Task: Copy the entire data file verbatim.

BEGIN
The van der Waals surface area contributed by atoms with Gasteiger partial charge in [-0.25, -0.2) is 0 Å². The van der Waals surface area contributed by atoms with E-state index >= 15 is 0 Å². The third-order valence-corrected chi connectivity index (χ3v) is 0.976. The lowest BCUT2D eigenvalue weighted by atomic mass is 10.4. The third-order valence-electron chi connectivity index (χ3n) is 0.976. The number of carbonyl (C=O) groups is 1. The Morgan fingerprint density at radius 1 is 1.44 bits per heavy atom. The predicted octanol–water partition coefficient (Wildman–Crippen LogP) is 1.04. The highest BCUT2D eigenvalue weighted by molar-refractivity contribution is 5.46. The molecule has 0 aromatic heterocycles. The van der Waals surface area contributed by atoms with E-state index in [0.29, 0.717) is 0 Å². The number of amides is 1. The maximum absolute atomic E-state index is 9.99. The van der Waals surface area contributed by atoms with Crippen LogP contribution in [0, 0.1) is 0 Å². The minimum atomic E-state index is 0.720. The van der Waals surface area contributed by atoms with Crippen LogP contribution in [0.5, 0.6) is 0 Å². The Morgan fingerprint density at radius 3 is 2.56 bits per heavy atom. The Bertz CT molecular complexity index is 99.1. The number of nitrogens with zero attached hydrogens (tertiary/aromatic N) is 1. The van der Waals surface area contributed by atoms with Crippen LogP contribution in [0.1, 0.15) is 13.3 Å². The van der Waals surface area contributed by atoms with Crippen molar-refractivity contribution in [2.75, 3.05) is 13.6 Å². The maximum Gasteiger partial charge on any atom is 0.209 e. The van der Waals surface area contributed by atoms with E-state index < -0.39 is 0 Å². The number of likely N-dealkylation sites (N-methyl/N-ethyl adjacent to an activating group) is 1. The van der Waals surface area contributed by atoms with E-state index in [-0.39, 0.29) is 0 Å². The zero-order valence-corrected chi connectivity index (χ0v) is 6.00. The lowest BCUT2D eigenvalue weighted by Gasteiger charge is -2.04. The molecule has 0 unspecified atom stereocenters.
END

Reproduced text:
The van der Waals surface area contributed by atoms with Gasteiger partial charge in [-0.25, -0.2) is 0 Å². The van der Waals surface area contributed by atoms with E-state index >= 15 is 0 Å². The third-order valence-corrected chi connectivity index (χ3v) is 0.976. The lowest BCUT2D eigenvalue weighted by atomic mass is 10.4. The third-order valence-electron chi connectivity index (χ3n) is 0.976. The number of carbonyl (C=O) groups is 1. The Morgan fingerprint density at radius 1 is 1.44 bits per heavy atom. The predicted octanol–water partition coefficient (Wildman–Crippen LogP) is 1.04. The highest BCUT2D eigenvalue weighted by molar-refractivity contribution is 5.46. The molecule has 0 aromatic heterocycles. The van der Waals surface area contributed by atoms with E-state index in [0.29, 0.717) is 0 Å². The number of amides is 1. The maximum absolute atomic E-state index is 9.99. The van der Waals surface area contributed by atoms with Crippen LogP contribution in [0, 0.1) is 0 Å². The minimum atomic E-state index is 0.720. The van der Waals surface area contributed by atoms with Crippen LogP contribution in [0.5, 0.6) is 0 Å². The Morgan fingerprint density at radius 3 is 2.56 bits per heavy atom. The Bertz CT molecular complexity index is 99.1. The number of nitrogens with zero attached hydrogens (tertiary/aromatic N) is 1. The van der Waals surface area contributed by atoms with Crippen LogP contribution in [0.1, 0.15) is 13.3 Å². The van der Waals surface area contributed by atoms with Crippen molar-refractivity contribution in [2.75, 3.05) is 13.6 Å². The maximum Gasteiger partial charge on any atom is 0.209 e. The van der Waals surface area contributed by atoms with E-state index < -0.39 is 0 Å². The number of likely N-dealkylation sites (N-methyl/N-ethyl adjacent to an activating group) is 1. The van der Waals surface area contributed by atoms with E-state index in [-0.39, 0.29) is 0 Å². The zero-order valence-corrected chi connectivity index (χ0v) is 6.00. The lowest BCUT2D eigenvalue weighted by Gasteiger charge is -2.04. The molecule has 0 unspecified atom stereocenters.